Here's the pre-edited (but mostly identical) version of my story for Nature news on an intriguing paper in Science on data-mining of Google Books. There's the danger that in the wrong hands this kind of thing could end up supplanting textual and historical analysis with lexical statistics. But there's clearly a wealth of interesting stuff to be gleaned this way. And I thoroughly approve of a paper that is not afraid to show a sense of humour.
The digitization of books by Google Books has provoked controversy over issues of copyright and book sales, but for linguists and cultural historians it could offer an unprecedented treasure trove. In a paper in Science, researchers at Harvard University and the Google Books team in Mountain View, California, herald a new discipline, called culturomics, which mines this literary bounty for insights into trends in what cultures can and will talk about through the written word.
Among the findings described by the collaboration, led by biologist Jean-Baptiste Michel at Harvard, are the size of the English language (around one million words in 2000), the typical ‘fame trajectories’ of well-known people, and the literary signatures of censorship such as that imposed by the German Nazi government.
‘The possibilities with such a new database, and the ability to analyze it in real time are really exciting’, says linguist Sheila Embleton of York University in Canada. She concurs with the authors’ claim that culturomics offers ‘a new type of evidence in the humanities.’
‘Quantitative analysis of this kind can reveal patterns of language usage and of the salience of a subject matter to a degree that would be impossible by other means’, agrees historian Patricia Hudson of Cardiff University in Wales.
‘The really great aspect of all this is using huge databases, but they will have to be used in careful ways, especially considering alternative explanations and teasing out the differences in alternatives from the database,’ says Royal Skousen, a linguist at Brigham Young University in Provo, Utah. But he is not won over by the term ‘culturomics’: ‘It smacks too much of ‘freakonomics’, and both terms smack of amateur sociology.’
Using statistical and computational techniques to analyse vast quantities of data in historical and linguistic research is nothing new in itself – the fields called quantitative history and quantitative linguistics are well established. But it is the sheer volume of the database created by Google Books that sets the new work apart.
So far, Google has digitized over 15 million books, representing about 12 percent of all those ever published. Michel and his colleagues performed their analyses on just a third of this sample, selected on the basis of the good quality of the digitization via optical character recognition and reliable information about the provenance, such as the date and place of publication.
The resulting data set contained over 500 billion words, mostly in English. This is far more than any single person could read: a fast reader would, without breaks for food and sleep, need 80 years to finish the books for the year 2000 alone.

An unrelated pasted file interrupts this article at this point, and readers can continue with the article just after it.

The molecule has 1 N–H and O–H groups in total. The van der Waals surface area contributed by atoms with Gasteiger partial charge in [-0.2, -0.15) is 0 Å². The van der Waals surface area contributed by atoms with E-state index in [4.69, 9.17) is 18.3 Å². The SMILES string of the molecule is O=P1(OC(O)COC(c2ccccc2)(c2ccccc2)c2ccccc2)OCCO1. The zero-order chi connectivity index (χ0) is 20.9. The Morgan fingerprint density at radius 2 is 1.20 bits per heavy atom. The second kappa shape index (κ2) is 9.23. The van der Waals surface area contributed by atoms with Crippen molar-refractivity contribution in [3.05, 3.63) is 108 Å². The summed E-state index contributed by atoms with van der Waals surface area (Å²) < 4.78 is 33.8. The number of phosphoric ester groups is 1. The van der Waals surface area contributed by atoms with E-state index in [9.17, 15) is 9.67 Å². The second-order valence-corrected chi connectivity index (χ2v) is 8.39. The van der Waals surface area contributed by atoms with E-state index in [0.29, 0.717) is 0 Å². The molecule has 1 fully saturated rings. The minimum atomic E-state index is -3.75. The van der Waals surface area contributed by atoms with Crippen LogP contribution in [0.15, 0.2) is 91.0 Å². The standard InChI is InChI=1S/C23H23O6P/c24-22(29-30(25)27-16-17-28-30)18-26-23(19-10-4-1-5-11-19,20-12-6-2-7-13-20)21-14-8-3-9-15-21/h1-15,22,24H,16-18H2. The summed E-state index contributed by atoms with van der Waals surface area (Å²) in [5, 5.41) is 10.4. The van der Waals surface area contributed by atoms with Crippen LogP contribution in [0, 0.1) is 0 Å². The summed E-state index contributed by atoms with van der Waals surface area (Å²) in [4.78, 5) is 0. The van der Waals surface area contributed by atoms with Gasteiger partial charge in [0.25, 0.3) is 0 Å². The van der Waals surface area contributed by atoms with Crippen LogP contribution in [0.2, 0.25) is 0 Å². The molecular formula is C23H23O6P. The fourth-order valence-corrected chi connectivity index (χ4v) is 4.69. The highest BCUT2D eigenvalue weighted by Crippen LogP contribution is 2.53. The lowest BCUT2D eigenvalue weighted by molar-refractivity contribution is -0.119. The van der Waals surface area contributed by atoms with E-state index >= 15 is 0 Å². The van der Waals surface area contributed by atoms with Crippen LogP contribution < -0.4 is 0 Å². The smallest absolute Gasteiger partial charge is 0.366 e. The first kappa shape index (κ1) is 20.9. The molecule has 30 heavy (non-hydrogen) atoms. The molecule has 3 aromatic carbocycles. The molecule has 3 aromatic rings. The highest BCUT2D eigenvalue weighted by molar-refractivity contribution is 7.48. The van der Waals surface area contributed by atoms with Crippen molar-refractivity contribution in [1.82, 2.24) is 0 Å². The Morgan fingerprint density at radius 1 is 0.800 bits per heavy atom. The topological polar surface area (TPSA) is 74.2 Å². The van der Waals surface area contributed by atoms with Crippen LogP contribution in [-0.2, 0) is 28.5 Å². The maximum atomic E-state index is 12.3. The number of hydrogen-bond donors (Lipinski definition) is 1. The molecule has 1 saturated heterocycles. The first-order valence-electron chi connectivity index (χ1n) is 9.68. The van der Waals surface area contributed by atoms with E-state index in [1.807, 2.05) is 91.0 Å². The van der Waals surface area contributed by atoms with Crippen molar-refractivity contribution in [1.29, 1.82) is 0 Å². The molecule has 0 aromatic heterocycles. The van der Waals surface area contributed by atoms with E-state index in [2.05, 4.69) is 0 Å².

Not all isolated strings of characters in texts are real words – some are common numbers, others abbreviations or typos. In fact, 51 percent of the character strings in 1900, and 31 percent in 2000, were ‘non-words’. ‘I really have trouble believing that’, admits Embleton. ‘If it’s true, it would really shake some of my foundational thoughts about English.’
By this count, the English language has grown by over 70 percent during the past 50 years, and around 8,500 new words are being added each year. Moreover, only about half of the words currently in use are apparently documented in standard dictionaries. ‘That high amount of lexical ‘dark matter’ is also very hard to believe, and would also shake some foundations’ says Embleton, adding ‘I’d love to see the data.’
In principle she can, because the researchers have made their database public. This will allow others to explore the huge number of potential questions it suggests, not just about word use but about cultural history. Michel and colleagues offer two such examples, concerned with fame and censorship.
They say that actors reach their peak of fame, as recorded in references to names, around the age of 30, while writers take a decade longer but achieve a higher peak. ‘Science is a poor route to fame’, they say. Physicists and biologists who achieve fame do so only late in life, while ‘even at their peak, mathematicians tend not to be appreciated by the public.’
Nation-specific subsets of the data can show how references to ideas, events or people drop out of sight due to state suppression. For example, the Jewish artist Marc Chagall virtually disappears from German writings in 1936-1944 (while remaining prominent in the English language), and ‘Trotsky’ and ‘Tiananmen Square’ similarly vanish in Russian and Chinese works respectively. The authors also look at trends in references to feminism, God, diet and evolution.
‘The ability, via modern technology, to look at just so much at once really opens horizons’, says Embleton. However, Hudson cautions that making effective use of such a resource will require skill and judgement, not just number-crunching.
‘How this quantitative evidence is generated – in response to what questions – and how it is interpreted are the most important factors in forming conclusions’, she says. ‘Quantitative evidence of this kind must always address suitably framed general questions, and employed alongside qualitative evidence and reasoning, or it will not be worth a great deal.’
1. Michel, J.-B. et al. Science doi:10.1126/science.1199644.